|Journal||Persoonia - Molecular Phylogeny and Evolution of Fungi|
|Abstract||The genus Pholiota, an important genus in forestry since many species are parasitic on woody plants, has been monographed by the author on the basis of numerous collections from the whole of North-western and Central Europe. After the introductory chapters with extensive information on material and methods, an overview is given of the current state of knowledge on the genus and the characters used for delimitation of taxa. The taxonomic part gives an infrageneric classification, followed by keys to the subgenera and species. All accepted taxa are fully described and illustrated with linedrawings. In addition most species are illustrated in colour with at least one, but in many cases even two photographs. Notes are given on ecology and distribution, and all collections studied are cited per country of origin. The discussions are often elaborate and give much additional information as to the status of the taxon versus related species and interpretations in literature. Five new combinations have been made. The book concludes with a long, annotated list of type studies, excluded and doubtful taxa, and a very comprehensive list of references.|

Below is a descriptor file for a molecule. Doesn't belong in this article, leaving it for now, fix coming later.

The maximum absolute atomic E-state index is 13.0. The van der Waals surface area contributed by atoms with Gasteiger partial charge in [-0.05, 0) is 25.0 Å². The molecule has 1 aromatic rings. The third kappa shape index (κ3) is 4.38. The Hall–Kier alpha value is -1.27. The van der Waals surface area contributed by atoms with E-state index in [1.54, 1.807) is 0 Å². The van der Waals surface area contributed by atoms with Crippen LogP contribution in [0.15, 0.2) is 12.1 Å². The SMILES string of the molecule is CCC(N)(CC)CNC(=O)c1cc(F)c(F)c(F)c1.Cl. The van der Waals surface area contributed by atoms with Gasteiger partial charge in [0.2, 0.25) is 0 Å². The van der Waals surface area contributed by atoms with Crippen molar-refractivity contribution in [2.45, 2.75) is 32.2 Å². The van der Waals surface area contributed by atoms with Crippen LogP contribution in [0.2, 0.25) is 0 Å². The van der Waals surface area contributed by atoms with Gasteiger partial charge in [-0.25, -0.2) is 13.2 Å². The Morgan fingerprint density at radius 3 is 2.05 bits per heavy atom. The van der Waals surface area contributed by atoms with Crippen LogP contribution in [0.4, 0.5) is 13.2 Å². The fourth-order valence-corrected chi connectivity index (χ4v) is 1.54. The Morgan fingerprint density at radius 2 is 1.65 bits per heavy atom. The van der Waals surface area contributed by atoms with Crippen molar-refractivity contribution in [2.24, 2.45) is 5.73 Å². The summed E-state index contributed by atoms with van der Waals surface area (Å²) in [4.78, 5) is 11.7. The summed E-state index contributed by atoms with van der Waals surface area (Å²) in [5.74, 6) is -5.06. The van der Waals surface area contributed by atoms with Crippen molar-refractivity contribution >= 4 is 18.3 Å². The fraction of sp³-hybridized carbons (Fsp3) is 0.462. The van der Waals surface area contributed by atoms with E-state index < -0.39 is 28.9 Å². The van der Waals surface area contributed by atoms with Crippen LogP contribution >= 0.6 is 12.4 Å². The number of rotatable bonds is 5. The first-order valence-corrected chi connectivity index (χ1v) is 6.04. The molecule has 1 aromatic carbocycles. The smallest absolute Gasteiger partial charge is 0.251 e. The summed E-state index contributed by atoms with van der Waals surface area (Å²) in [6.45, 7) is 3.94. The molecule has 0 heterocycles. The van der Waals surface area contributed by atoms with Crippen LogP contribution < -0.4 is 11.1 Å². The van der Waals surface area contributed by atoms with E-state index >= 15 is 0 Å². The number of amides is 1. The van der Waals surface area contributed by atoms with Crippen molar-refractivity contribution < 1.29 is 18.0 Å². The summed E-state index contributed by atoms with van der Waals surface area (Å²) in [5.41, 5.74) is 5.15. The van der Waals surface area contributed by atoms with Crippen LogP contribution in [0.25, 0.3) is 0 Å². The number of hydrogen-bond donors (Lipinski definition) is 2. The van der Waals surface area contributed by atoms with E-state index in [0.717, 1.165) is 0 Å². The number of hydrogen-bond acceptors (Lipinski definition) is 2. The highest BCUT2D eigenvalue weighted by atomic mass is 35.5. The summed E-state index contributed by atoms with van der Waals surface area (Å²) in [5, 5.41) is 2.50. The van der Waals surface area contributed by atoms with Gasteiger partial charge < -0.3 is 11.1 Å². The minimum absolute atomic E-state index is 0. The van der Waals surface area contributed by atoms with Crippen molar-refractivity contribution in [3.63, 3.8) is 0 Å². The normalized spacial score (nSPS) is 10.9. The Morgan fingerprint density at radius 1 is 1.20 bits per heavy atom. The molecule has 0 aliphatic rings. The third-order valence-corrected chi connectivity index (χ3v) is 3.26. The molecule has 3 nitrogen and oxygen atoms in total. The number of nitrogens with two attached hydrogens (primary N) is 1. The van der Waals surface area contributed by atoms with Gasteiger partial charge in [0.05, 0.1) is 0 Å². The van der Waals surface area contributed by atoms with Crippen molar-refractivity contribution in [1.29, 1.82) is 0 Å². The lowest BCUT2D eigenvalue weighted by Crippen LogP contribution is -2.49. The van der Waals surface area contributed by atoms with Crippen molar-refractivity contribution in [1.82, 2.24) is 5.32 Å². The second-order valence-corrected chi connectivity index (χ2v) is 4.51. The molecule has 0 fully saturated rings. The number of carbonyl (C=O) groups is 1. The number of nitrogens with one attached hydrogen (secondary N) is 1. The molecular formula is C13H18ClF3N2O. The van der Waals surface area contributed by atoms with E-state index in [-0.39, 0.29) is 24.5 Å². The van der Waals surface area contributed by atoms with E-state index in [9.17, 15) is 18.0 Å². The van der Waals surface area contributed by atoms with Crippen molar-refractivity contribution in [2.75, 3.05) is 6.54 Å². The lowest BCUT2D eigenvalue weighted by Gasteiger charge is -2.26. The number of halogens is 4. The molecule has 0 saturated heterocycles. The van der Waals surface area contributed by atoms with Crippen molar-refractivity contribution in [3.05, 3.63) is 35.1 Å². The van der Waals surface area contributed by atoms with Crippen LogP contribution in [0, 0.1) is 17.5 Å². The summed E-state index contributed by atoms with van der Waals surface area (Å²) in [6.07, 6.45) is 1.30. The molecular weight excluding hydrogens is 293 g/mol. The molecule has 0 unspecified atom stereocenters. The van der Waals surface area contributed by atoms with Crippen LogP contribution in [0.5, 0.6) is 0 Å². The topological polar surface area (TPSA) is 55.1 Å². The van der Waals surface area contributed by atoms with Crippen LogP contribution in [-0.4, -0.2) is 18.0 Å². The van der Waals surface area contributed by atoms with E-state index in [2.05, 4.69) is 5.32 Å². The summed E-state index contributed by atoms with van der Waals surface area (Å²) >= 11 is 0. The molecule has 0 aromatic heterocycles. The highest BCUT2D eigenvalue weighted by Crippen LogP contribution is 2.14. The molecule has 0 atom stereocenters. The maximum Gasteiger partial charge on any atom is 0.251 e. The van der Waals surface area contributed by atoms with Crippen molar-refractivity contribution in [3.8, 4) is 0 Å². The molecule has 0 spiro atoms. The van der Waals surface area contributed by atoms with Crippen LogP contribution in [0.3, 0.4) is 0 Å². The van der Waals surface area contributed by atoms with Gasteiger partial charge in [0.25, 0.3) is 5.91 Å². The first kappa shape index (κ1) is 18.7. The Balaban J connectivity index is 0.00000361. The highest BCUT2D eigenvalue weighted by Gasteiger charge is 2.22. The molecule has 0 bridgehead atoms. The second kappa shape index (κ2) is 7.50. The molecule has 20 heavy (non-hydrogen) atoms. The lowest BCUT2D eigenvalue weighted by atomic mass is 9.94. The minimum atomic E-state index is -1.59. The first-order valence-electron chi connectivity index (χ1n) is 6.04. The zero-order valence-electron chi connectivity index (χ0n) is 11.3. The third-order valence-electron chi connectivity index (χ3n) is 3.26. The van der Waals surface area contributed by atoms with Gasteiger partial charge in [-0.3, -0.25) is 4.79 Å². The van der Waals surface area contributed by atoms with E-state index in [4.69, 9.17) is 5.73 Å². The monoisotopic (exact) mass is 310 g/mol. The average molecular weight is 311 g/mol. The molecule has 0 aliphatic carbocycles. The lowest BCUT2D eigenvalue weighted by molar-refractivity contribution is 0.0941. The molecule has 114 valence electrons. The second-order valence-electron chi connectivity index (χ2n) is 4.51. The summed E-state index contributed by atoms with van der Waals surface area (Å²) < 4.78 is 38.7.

Holec’s concept of Pholiota follows in great lines that of Jacobsson (Windahlia 19, 1990) and Noordeloos (Flora agaricina neerlandica, vol. 4,1999) with slight alterations. Kuehneromyces is not included, and also the status of Pholiota albocrenulata, P. oedipus, and P. myosotis is discussed. On species level, a wide species concept is used for example in P. conisans, which includes both forms on wood and on grasses (P. ‘graminis’) The nomenclature of the group of P. aurivella, P. adiposa, and P. cerifera has been adjusted, and follows Noordeloos (l. c.). Within section Spumosa, Holec records besides the known European taxa P. spumosa, P. mixta, and P. highlandensis, a collection of Pholiota brunnescens, originally described from North America, and indicates that more taxa can be expected in this group. The present study is exemplary for how a good monograph should be made: it is very complete and consistent. As such it should be widely used and consulted by everyone working in taxonomy and forestry.
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